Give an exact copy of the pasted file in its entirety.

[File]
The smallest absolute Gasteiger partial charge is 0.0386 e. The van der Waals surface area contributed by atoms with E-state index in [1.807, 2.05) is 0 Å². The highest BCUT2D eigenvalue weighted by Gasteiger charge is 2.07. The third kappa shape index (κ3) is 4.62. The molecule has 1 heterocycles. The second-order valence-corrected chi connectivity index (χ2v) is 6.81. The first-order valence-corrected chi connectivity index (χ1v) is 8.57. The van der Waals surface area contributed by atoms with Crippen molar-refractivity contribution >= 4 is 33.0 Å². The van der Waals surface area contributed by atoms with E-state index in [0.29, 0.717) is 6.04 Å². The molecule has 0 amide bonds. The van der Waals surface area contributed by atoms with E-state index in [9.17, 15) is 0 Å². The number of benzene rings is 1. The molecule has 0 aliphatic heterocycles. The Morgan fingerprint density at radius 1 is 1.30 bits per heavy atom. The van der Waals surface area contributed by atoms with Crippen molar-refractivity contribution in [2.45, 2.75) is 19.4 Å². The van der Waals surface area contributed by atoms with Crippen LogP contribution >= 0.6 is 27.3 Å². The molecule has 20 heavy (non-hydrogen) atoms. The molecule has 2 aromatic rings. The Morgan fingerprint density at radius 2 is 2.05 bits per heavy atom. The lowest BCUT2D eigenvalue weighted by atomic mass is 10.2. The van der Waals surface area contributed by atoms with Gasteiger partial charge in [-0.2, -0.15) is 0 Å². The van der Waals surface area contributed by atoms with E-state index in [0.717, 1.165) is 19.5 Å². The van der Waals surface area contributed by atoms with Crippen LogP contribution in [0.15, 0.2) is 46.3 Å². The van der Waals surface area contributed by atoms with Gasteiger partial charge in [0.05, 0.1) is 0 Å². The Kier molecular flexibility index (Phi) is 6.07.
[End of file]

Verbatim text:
The smallest absolute Gasteiger partial charge is 0.0386 e. The van der Waals surface area contributed by atoms with E-state index in [1.807, 2.05) is 0 Å². The highest BCUT2D eigenvalue weighted by Gasteiger charge is 2.07. The third kappa shape index (κ3) is 4.62. The molecule has 1 heterocycles. The second-order valence-corrected chi connectivity index (χ2v) is 6.81. The first-order valence-corrected chi connectivity index (χ1v) is 8.57. The van der Waals surface area contributed by atoms with Crippen molar-refractivity contribution >= 4 is 33.0 Å². The van der Waals surface area contributed by atoms with E-state index in [0.29, 0.717) is 6.04 Å². The molecule has 0 amide bonds. The van der Waals surface area contributed by atoms with E-state index in [9.17, 15) is 0 Å². The number of benzene rings is 1. The molecule has 0 aliphatic heterocycles. The Morgan fingerprint density at radius 1 is 1.30 bits per heavy atom. The van der Waals surface area contributed by atoms with Crippen molar-refractivity contribution in [2.45, 2.75) is 19.4 Å². The van der Waals surface area contributed by atoms with Crippen LogP contribution >= 0.6 is 27.3 Å². The molecule has 20 heavy (non-hydrogen) atoms. The molecule has 2 aromatic rings. The Morgan fingerprint density at radius 2 is 2.05 bits per heavy atom. The lowest BCUT2D eigenvalue weighted by atomic mass is 10.2. The van der Waals surface area contributed by atoms with Gasteiger partial charge in [-0.2, -0.15) is 0 Å². The van der Waals surface area contributed by atoms with E-state index in [0.717, 1.165) is 19.5 Å². The van der Waals surface area contributed by atoms with Crippen LogP contribution in [0.15, 0.2) is 46.3 Å². The van der Waals surface area contributed by atoms with Gasteiger partial charge in [0.05, 0.1) is 0 Å². The Kier molecular flexibility index (Phi) is 6.07.